Exhibit: The Laurent Clerc Papers of Wilton


Please drop in between 6 – 7:00 p.m. to view the Wilton Laurent Clerc Papers exhibit which was featured recently at the Wilton Historical Society (WHS). You’ll also be able to meet and interact with Wilton High School ASL (American Sign Language) students and learn about the Laurent Clerc Stamp Project.

From the WHS exhibit
: Laurent Clerc was a French immigrant and deaf man born in the late 18th century, a time when opportunities for education for the deaf were limited. He overcame those obstacles and ultimately co-founded the American School for the Deaf in Hartford, Connecticut in 1817, which opened new possibilities for the deaf community. This remains the oldest active school for deaf students in the United States. Francis Clerc Ogden carried on this tradition of selflessness a century later, becoming one of the town’s most well-known residents thanks to his service efforts and involvement in countless community organizations. In 1938, he became one of the first members of the Wilton Historical Society, created in order to preserve the town’s past and share its history with the public. Laurent Clerc and his great-grandson Francis Clerc Ogden share more than just a name. Though Francis was born 19 years after Laurent’s death in 1869, their respective lifes’ work demonstrates a family tradition of service passed down between generations.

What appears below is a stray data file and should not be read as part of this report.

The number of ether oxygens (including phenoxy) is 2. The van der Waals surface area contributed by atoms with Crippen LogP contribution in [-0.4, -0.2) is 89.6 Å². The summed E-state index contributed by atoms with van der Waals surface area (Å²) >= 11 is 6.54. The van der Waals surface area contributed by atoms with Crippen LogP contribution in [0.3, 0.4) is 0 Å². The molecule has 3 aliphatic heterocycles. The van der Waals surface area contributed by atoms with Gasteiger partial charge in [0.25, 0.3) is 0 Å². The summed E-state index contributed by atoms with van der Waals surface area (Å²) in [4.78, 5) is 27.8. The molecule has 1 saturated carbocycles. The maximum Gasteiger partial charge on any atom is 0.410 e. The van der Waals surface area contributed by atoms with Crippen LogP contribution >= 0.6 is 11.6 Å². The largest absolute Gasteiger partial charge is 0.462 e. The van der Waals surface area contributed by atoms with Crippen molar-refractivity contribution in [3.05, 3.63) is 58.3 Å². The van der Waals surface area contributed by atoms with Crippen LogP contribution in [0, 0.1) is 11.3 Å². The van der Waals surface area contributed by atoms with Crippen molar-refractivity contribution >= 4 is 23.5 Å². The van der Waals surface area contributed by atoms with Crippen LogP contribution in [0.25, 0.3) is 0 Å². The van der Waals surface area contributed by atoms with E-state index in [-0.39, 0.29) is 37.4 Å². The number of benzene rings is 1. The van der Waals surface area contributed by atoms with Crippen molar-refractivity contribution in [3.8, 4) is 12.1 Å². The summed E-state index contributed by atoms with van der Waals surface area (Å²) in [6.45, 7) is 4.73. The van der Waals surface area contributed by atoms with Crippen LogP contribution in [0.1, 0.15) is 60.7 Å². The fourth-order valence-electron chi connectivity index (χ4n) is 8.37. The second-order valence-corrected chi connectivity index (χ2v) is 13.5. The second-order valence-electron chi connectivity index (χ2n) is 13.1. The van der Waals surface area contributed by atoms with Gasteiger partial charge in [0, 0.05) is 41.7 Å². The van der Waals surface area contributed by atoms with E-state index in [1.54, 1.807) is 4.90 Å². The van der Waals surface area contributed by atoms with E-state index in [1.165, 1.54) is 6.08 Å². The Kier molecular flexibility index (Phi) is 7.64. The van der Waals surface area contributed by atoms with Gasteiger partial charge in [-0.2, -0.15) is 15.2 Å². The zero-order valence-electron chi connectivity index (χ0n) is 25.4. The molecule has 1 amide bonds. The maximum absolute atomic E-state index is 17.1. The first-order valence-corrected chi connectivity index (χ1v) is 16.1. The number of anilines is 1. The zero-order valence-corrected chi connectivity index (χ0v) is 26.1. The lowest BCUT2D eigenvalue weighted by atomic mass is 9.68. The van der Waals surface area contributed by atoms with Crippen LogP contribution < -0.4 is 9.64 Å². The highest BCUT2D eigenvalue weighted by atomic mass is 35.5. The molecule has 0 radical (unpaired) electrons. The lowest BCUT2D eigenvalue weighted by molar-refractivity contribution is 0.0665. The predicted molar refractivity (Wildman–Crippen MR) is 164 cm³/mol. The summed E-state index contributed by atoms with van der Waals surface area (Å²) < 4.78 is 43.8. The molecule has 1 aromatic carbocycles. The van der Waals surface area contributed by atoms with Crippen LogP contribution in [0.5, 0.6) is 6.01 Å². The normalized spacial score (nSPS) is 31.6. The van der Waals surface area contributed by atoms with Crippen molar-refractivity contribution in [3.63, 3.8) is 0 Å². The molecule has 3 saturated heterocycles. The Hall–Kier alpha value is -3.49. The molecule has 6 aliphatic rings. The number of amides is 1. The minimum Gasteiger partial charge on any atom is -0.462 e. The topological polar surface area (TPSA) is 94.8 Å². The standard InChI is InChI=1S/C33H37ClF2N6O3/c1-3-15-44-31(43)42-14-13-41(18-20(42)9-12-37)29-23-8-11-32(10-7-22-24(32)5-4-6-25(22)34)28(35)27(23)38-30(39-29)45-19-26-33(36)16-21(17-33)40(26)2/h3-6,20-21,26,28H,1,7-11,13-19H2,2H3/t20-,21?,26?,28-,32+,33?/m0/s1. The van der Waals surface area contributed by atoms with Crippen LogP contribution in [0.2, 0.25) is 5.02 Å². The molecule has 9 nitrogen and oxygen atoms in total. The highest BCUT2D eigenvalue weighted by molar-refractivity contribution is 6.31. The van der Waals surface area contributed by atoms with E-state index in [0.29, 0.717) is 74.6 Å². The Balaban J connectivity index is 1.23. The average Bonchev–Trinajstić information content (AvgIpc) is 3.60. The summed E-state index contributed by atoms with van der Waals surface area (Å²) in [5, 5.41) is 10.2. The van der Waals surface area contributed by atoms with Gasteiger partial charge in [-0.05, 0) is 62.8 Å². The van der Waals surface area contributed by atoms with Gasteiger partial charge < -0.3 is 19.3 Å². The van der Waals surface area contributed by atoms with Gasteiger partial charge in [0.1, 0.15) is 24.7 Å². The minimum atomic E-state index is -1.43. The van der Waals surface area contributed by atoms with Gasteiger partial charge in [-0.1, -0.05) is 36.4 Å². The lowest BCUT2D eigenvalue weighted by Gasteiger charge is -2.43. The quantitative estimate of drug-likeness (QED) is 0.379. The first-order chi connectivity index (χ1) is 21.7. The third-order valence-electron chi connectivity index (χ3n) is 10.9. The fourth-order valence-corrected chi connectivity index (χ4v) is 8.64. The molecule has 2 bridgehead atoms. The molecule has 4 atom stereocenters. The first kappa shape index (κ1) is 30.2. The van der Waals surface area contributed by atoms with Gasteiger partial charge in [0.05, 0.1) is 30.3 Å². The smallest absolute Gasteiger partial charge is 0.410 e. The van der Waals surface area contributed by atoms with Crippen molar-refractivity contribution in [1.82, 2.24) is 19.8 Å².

Registration not required for this exhibit.  For more information, please contact asato@wiltonlibrary.org. Click here to learn about the presentation beginning at 7:00 p.m.